“Chinese consumers have a growing appreciation for quality animal proteins, making China an increasingly important market for our venison. It was taking about 10 per cent of our exports until the end of 2019,” he says. . . 

Kinship & solidarity: Harvest a family affair at Domaine Thomson – Sophie Preece:

Kate Barnett clearly recalls her father pulling up in Wanaka on New Years’ Day, to load his four begrudging daughters into the Chrysler Valiant station wagon.

The first days of January were always dedicated to picking blackcurrants on their farm, north of Dunedin, and Kate was there for every harvest, from age five through to 20.

The planting of Felton Road vineyard was also a family affair, after her dad – Stewart Elms – found the Bannockburn site, kick-starting a wine life that eventually led Kate to Domaine Thomson in Central Otago, where she’s Operations, Marketing and Cellar Door Manager.

This year she was also chief recruiter of locals for harvest, including her 11, 12 and 14-year-old children, in a step back in time she’s cherished. . .

 

Strengthened NAIT approach sees significant improvement in compliance:

Farmers are lifting their use of animal tracing after changes to strengthen the NAIT* scheme and boost compliance, new data shows.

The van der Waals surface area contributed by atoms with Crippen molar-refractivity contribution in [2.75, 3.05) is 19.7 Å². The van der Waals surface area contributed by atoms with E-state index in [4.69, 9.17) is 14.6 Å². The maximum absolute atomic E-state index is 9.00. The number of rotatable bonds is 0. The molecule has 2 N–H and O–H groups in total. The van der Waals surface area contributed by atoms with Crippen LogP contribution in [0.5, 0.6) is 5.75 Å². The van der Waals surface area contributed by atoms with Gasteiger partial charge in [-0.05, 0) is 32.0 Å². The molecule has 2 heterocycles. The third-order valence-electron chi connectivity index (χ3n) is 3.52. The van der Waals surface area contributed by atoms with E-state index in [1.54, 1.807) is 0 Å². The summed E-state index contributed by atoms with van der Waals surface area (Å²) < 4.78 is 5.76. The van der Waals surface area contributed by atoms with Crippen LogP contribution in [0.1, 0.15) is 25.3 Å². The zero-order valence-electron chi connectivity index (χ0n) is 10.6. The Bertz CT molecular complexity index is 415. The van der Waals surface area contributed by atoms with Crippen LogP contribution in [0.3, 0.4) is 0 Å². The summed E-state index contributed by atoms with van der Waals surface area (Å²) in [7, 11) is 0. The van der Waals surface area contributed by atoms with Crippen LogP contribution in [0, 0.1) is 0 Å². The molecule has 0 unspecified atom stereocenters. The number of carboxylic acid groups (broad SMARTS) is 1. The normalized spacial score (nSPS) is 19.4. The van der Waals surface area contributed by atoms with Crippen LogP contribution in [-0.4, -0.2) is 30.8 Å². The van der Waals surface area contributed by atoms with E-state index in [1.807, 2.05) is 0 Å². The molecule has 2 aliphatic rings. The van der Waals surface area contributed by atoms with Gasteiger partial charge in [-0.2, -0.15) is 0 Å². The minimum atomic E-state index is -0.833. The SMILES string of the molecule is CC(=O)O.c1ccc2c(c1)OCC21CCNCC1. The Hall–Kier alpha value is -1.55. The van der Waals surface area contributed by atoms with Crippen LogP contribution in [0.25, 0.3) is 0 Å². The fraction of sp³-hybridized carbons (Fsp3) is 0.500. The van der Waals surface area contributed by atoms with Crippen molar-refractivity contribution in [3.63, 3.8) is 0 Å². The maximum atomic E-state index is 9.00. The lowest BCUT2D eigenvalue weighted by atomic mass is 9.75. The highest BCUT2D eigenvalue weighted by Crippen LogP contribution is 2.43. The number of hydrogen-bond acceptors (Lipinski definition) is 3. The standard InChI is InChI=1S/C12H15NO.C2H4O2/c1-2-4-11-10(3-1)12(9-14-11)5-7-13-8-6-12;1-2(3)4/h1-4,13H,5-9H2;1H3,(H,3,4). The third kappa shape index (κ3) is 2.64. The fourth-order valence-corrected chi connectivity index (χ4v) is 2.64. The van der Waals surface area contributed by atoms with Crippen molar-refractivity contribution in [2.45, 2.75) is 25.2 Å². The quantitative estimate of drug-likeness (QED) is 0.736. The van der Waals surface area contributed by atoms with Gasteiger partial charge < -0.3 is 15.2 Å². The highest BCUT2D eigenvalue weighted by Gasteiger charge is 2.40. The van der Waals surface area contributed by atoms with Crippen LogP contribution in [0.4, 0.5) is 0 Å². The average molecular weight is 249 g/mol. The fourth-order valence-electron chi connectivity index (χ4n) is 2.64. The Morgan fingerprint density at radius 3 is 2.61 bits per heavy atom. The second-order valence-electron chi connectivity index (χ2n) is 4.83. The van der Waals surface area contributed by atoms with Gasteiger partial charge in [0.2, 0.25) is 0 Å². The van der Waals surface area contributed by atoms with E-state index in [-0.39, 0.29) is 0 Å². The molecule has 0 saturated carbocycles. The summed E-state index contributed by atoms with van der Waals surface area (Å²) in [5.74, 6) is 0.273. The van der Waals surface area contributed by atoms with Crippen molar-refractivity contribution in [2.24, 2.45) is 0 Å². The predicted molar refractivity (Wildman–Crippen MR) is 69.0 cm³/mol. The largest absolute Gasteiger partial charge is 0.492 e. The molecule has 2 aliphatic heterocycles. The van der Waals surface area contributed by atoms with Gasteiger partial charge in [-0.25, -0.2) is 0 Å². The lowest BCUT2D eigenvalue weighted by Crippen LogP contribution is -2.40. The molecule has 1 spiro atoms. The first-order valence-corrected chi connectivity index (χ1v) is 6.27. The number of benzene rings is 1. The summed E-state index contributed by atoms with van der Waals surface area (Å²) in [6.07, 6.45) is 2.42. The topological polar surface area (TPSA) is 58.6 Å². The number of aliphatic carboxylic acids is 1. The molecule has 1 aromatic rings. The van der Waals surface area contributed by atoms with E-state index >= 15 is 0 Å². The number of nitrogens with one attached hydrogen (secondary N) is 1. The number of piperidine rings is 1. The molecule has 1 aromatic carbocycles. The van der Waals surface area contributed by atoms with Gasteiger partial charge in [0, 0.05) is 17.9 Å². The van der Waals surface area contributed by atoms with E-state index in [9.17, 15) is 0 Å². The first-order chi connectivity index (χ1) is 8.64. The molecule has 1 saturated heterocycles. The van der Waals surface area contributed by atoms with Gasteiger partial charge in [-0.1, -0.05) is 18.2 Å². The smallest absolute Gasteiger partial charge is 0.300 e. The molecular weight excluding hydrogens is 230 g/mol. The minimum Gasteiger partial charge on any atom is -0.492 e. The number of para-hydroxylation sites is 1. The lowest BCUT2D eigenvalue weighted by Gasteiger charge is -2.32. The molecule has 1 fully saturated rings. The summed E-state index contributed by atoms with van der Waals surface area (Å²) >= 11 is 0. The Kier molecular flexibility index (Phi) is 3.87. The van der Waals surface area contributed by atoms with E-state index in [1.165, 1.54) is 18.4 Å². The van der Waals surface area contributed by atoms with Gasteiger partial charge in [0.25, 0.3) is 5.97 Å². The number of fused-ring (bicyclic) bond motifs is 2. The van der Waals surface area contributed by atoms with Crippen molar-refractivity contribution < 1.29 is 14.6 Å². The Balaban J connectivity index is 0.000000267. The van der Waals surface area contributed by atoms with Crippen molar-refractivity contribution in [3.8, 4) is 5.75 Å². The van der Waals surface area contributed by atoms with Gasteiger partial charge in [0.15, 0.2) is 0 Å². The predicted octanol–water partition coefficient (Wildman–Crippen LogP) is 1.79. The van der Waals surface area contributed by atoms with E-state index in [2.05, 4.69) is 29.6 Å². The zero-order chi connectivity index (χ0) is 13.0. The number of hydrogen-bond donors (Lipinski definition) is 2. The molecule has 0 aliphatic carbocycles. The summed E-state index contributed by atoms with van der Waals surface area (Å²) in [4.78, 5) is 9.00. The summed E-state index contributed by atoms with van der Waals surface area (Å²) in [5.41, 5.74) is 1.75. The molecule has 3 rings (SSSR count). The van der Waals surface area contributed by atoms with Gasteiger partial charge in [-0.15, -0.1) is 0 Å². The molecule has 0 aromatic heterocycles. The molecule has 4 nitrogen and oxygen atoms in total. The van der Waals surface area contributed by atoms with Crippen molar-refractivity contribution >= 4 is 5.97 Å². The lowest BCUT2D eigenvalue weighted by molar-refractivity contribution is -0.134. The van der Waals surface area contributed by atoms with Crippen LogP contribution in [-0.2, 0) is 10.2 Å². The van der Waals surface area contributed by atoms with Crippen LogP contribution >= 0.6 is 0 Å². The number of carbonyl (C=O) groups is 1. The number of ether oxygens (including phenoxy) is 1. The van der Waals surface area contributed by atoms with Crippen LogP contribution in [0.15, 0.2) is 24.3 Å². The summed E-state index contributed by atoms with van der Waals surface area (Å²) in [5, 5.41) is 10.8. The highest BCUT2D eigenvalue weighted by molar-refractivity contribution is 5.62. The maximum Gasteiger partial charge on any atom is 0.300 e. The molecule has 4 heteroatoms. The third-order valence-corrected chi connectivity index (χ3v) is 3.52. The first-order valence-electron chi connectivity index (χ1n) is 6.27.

Ministry for Primary Industries (MPI) director of compliance, Gary Orr, says this is particularly encouraging at this time of year when dairy farmers are moving cows between farms around the annual Moving Day.

“From January to March this year, 77% of animals were registered correctly – a 24% increase over the same period in 2019. And 75% of animal movements were recorded on time (within 48 hours of the movement) – a jump of 11% over the same time in 2019. And 98.7% of animals slaughtered were tagged – an increase of 0.3% from the previous year.

In late 2019 the fine for NAIT offences increased to $400 per animal and Mr Orr says that is quite an incentive to do it right. . . 

Approval for new crop protecting insecticide:

The Environmental Protection Authority (EPA) has approved a new insecticide, Vayego, for use in New Zealand, subject to conditions.

This insecticide is used to keep codling moths, leaf rollers and other pests away from apples, pears, grapes, and stone fruit crops.

Vayego contains tetraniliprole, an active ingredient that is new to New Zealand and has only recently been approved for use in Australia, South Korea, and Canada. Tests here have found that although tetraniliprole is not rapidly degradable, it also does not build up over time. Allowing this insecticide to be used in New Zealand provides more choice for farmers, which is considered to be a significant benefit. . . 

Cattle producers want best science for measuring methane :

PEAK beef producer group Cattle Council of Australia wants a full scientific assessment of modeling used to calculate the impact of beef on climate change and the alternative global warming potential model.

CCA President Tony Hegarty said with the broader red meat industry committed to becoming carbon neutral by 2030, it is important to use the best available science to measure the impact of cattle-produced methane.

“We have a responsibility to make sure we use the best available science in our response to climate change,” Mr Hegarty said. . .


%d bloggers like this: